Power of Habits – How Habits Are The Way To Protecting An Organisation’s Intellectual Property

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I recently read The Power of Habit Why We Do What We Do and How to Change.

Books have a wealth of wisdom and this one is a real gem. Among other things the insights I’ve gleaned from the book are that habits are the key to change.  Once a new action or activity turns into a habit – that is, a choice one makes without thinking about it – the chain reaction from the new actions will follow.

Essentially, if we want to progress in our lives, the key is to re-evaluate our habits to see which ones to replace with new ones.  Some habits are keystone habits so that once you change them a whole series of other changes are likely to be more easily made. For example, if a heavy smoker gives up smoking that might be the catalyst leading to them taking up exercise, eating and drinking more healthily, finding new hobbies and turning their life around.

 

Habits are the key to effecting change

The book is an eye-opener in how to position something you’re selling too. The key often lies in examining people’s habits before promoting the new ones your product entails. Ideally, the new habits will be addictive if the new product is to come into widespread use.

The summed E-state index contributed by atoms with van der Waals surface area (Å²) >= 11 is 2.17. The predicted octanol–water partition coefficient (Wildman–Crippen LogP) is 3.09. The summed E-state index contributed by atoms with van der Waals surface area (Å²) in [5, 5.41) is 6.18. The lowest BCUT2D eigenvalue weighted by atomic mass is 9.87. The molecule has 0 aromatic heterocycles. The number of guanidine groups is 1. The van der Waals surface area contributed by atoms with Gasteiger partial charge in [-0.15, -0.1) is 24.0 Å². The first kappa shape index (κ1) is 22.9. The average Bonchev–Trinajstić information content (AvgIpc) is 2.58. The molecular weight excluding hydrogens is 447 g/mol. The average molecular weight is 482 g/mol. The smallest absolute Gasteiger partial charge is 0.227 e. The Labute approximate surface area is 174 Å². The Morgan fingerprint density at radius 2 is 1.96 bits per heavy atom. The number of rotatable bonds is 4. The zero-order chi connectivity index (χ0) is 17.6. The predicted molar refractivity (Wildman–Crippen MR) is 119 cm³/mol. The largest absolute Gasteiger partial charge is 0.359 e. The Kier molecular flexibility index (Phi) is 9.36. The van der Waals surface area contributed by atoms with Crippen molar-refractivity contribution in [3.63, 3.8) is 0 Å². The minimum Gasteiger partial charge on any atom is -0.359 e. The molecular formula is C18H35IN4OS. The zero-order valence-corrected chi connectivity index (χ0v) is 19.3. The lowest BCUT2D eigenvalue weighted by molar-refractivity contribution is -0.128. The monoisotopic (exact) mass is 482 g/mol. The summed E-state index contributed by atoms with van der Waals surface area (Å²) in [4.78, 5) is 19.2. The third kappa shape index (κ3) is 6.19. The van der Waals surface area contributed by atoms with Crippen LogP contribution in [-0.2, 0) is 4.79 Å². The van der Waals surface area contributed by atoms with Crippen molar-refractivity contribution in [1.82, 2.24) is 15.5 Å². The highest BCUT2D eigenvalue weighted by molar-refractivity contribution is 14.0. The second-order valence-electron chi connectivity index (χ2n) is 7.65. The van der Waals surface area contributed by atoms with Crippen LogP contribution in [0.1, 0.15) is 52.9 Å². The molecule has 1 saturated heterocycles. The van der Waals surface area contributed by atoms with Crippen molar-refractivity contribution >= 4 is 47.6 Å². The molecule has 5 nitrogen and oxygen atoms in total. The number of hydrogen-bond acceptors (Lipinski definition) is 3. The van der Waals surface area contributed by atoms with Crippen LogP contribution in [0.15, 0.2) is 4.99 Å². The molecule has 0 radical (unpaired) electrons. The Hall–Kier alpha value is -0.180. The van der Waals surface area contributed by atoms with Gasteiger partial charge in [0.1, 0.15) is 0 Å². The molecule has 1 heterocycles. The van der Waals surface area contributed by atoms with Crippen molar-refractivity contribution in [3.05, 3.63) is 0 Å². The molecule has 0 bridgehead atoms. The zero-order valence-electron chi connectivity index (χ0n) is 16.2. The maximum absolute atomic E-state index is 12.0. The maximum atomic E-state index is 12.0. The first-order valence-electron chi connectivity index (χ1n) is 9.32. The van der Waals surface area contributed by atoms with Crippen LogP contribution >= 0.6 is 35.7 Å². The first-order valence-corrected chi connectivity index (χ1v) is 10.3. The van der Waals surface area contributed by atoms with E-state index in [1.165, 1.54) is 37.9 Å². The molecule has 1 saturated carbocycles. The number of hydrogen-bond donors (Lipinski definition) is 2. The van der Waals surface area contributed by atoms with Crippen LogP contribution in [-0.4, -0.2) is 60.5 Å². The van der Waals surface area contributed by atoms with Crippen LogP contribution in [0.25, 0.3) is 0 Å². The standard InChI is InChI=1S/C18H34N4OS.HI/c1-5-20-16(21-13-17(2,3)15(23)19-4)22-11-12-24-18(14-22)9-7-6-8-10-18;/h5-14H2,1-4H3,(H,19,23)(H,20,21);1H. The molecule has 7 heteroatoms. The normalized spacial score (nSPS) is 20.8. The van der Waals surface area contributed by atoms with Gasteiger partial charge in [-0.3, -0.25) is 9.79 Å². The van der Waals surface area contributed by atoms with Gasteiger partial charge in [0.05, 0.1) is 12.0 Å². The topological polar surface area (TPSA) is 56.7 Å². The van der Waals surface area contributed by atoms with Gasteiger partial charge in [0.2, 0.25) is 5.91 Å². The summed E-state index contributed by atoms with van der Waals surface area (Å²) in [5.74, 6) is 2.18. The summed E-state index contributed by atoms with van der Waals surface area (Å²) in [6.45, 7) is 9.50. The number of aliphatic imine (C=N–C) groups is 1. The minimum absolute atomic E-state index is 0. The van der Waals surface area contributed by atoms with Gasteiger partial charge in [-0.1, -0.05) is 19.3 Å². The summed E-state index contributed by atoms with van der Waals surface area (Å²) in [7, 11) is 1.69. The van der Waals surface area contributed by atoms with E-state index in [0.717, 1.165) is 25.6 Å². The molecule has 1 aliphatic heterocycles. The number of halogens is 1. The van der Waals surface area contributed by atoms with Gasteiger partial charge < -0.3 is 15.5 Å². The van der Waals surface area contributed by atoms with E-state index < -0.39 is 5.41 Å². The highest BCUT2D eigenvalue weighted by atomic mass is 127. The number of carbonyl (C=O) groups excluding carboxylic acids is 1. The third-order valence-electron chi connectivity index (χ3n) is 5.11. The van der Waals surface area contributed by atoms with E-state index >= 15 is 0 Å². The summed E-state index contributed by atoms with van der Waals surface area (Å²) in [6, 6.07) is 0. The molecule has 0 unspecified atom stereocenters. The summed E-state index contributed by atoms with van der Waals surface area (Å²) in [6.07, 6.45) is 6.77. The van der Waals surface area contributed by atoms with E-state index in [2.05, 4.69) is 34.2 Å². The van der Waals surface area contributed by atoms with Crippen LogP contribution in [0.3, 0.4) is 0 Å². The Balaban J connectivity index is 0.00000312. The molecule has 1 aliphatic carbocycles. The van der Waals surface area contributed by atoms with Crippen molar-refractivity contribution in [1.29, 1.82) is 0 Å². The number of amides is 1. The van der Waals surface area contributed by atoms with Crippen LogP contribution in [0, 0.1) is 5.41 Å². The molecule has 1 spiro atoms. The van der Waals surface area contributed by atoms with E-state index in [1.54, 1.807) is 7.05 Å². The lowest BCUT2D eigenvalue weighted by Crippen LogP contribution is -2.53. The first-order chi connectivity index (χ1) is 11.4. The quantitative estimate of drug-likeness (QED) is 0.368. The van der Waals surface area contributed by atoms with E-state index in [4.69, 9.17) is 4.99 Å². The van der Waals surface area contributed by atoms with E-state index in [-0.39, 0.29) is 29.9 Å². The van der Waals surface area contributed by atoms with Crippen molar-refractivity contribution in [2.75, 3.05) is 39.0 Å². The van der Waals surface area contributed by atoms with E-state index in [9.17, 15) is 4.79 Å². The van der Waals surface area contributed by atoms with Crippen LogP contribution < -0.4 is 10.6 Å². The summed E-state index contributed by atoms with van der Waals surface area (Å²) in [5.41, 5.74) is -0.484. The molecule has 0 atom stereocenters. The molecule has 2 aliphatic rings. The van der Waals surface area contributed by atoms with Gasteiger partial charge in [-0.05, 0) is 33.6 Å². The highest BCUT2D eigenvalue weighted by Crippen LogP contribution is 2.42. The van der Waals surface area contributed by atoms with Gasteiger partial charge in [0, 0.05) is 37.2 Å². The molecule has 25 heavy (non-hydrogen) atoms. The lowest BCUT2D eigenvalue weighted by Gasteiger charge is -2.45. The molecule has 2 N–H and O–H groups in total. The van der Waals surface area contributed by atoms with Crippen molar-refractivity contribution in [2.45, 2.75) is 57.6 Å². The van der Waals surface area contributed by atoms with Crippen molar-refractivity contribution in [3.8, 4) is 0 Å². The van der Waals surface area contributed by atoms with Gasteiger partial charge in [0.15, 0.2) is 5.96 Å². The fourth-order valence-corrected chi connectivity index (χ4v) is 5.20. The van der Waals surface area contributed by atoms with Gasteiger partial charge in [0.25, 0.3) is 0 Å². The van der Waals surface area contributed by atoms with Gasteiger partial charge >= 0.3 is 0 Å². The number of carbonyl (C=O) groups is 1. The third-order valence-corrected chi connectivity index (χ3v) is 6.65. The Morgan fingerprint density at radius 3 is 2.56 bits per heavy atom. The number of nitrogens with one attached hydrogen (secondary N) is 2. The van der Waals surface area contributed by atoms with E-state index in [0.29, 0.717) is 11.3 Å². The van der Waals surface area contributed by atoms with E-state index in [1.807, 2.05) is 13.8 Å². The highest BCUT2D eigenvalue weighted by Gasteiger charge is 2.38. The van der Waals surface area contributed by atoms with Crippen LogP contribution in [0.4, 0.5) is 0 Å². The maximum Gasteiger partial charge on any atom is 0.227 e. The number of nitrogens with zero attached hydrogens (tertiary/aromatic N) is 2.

In the last 3 years or so my life has been on hold in many ways as we were selling our house, moving my business from bricks and mortar to a largely virtual one, and deciding where to live.  During that period it was difficult to develop new routines for many of the life changes I wanted to make. Now that I’m finally installed in Hastings I no longer have an excuse to avoid adopting new habits.

The starting point has been to set goals and then plan how I’m going to achieve them. By making some deliberate choices of activity and turning them into new habits it is possible to achieve one’s end goals.

For example, I want to make time for more reading, and learning of new skills. Growing my abilities in various directions is going to be key to achieving some of my goals in fitness, health and wealth too.  One goal involves learning to enjoy public speaking and to be good at it.  So, I am looking for the quickest, surest way to achieve that, and testing a few things like Toastmasters.

 

Choosing new habits

I’ve been experimenting with various activities as part of a new morning routine that I might adopt the longer term.

One routine I’m exploring is getting up early before the rest of the world, and doing high-intensity exercising, followed by some reading and writing, and planning of the day ahead. I will be adding some meditation into the mix too.  The routine is still experimental but I know I love being up early in the day and getting on top of the day before everyone else gets into action.  Currently, I often have breakfast networking events to attend as I’m trying to meet new people in Hastings, or I have to go to London for meetings or to attend events, so that’s getting in the way of developing a daily morning routine.  Ideally, I’d like to fix a morning routine and not deviate from it but in practice, I’ll probably have to settle for a morning routine that I only follow 3-4 times a week.